3. Marchesi di Gresy Barbaresco
Martinenga Like Cantina del Pino, Marchesi di Gresy also used to sell its fruit to Produttori, until 1973, when according to Paterlini, “the universally recognized greatness of Martinenga (the only monopole in Barbaresco) allowed them to start making wine on their own sooner than others.” The vineyard lies in the middle of a south-facing amphitheater, flanked by the famed Asili and Rabajà crus. “Martinenga is in the geographic center of the Barbaresco village, and most people will tell you it’s the best vineyard in Barbaresco, combining elegance and finesse with power and concentration to yield one of the most balanced Barbarescos. It’s very consistent, and I like it almost every vintage; even off-vintages exceed expectations.”
4. Bruno Rocca Barbaresco Rabajà
Bruno Rocca is yet another grower who sold grapes to the Produttori before bottling his own wines in 1978. He owns part of the Rabajà cru, a vineyard that’s in the southeastern corner of the Barbaresco village, with just a small road separating it from the Neive commune. “It’s on the same hillside as the south-facing Martinenga, but at Rabajà the hill turns a little toward the west and the soils have more clay; the character becomes more meaty, rich, almost like Neive: dark and juicy with a rounder, more mouthfilling texture than other vineyards in the village. Rocca embraces the character of Rabajà by making an almost chewy Barbaresco loaded with concentrated dark fruit.” Paterlini notes that Bruno’s children have been involved at the winery for a few years now. “The changes they’ve implemented are resulting in wines that today are better than ever.”
5. Sottimano Barbaresco Pajorè
Sottimano’s cellar is in the Neive commune, and he’s best known for his Barbarescos from Neive crus like Currà, Cottà and Fausoni, but Paterlini’s favorite is usually his Barbaresco from the Pajorè vineyard in Treiso commune. “If Barbaresco is known for its purity of fruit and Neive for its power and structure, Treiso is typically more savory. The soil may be a little more calcareous than sandy, but elevation is the key to its more mineral style. Pajorè is arguably the best vineyard in the village (it makes up a big part of Gaja’s classic Barbaresco) and Sottimano’s version is the best. It is a graceful expression of red fruit, sweet herbs and spices.”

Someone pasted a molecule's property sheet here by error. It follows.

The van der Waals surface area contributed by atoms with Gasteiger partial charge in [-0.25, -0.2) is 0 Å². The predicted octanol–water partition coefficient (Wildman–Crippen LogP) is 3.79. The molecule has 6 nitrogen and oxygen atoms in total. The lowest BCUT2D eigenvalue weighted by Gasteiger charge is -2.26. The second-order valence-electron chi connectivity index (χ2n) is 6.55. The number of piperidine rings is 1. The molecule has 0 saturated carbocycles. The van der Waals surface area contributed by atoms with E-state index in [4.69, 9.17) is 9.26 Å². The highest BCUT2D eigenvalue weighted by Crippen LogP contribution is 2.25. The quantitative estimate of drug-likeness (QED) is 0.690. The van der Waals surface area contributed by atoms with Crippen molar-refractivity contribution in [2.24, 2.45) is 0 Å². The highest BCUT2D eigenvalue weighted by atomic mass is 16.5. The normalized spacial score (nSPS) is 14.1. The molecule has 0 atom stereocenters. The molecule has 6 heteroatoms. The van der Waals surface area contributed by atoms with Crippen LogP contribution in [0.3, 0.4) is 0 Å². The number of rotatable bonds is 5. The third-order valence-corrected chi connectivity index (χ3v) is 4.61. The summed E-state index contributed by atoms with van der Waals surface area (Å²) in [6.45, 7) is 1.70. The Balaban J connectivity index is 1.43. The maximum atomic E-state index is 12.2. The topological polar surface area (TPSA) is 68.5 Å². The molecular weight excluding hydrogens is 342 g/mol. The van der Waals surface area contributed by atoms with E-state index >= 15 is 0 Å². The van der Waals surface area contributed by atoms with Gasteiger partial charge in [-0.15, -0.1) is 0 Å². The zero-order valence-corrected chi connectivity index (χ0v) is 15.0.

6. Castello di Neive Barbaresco
Albesani Vigna Santo Stefano Paterlini chose this wine as a classic representation of the wines of the commune of Neive. “Santo Stefano is so famous that until the vineyard maps were recently made official, most people didn’t realize Santo Stefano is actually in the Albesani cru. Castello di Neive owns an amazing parcel, so big that they were able to sell grapes to Bruno Giacosa for almost fi y years.” Paterlini finds Giacosa’s Santo Stefano amazing, but Castello di Neive’s version is excellent and much more affordable. “It shows the depth and power of the clay soils that distinguish the village of Neive. The wine is a little like those from Rabajà, but a bit more structured and less fruit driven.”
This story was featured in W&S Fall 2016.
illustration by Veronica Collington